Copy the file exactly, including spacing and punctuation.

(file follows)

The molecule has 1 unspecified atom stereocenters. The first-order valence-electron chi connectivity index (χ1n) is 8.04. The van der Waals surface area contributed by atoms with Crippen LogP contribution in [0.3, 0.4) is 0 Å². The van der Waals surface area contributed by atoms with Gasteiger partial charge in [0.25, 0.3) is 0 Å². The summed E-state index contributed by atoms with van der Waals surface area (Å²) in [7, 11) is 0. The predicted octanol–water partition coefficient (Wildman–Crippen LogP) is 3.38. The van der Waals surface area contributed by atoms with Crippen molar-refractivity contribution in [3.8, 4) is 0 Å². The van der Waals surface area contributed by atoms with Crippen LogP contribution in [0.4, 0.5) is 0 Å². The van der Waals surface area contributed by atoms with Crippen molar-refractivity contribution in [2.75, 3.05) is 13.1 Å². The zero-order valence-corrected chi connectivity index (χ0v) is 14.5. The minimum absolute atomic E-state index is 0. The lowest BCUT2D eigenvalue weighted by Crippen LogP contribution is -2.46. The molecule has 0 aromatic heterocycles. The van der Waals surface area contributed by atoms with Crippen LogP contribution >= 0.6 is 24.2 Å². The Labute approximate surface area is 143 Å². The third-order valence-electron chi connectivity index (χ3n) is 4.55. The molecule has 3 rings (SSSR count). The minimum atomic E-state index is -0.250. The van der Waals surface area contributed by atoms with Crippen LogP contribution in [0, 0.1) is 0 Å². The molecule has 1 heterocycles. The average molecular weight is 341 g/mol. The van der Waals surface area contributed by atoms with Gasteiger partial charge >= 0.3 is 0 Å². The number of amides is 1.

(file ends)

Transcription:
The molecule has 1 unspecified atom stereocenters. The first-order valence-electron chi connectivity index (χ1n) is 8.04. The van der Waals surface area contributed by atoms with Crippen LogP contribution in [0.3, 0.4) is 0 Å². The van der Waals surface area contributed by atoms with Gasteiger partial charge in [0.25, 0.3) is 0 Å². The summed E-state index contributed by atoms with van der Waals surface area (Å²) in [7, 11) is 0. The predicted octanol–water partition coefficient (Wildman–Crippen LogP) is 3.38. The van der Waals surface area contributed by atoms with Crippen molar-refractivity contribution in [3.8, 4) is 0 Å². The van der Waals surface area contributed by atoms with Crippen LogP contribution in [0.4, 0.5) is 0 Å². The van der Waals surface area contributed by atoms with Crippen molar-refractivity contribution in [2.75, 3.05) is 13.1 Å². The zero-order valence-corrected chi connectivity index (χ0v) is 14.5. The minimum absolute atomic E-state index is 0. The lowest BCUT2D eigenvalue weighted by Crippen LogP contribution is -2.46. The molecule has 0 aromatic heterocycles. The van der Waals surface area contributed by atoms with Crippen LogP contribution >= 0.6 is 24.2 Å². The Labute approximate surface area is 143 Å². The third-order valence-electron chi connectivity index (χ3n) is 4.55. The molecule has 3 rings (SSSR count). The minimum atomic E-state index is -0.250. The van der Waals surface area contributed by atoms with Crippen LogP contribution in [0, 0.1) is 0 Å². The molecule has 1 heterocycles. The average molecular weight is 341 g/mol. The van der Waals surface area contributed by atoms with Gasteiger partial charge >= 0.3 is 0 Å². The number of amides is 1.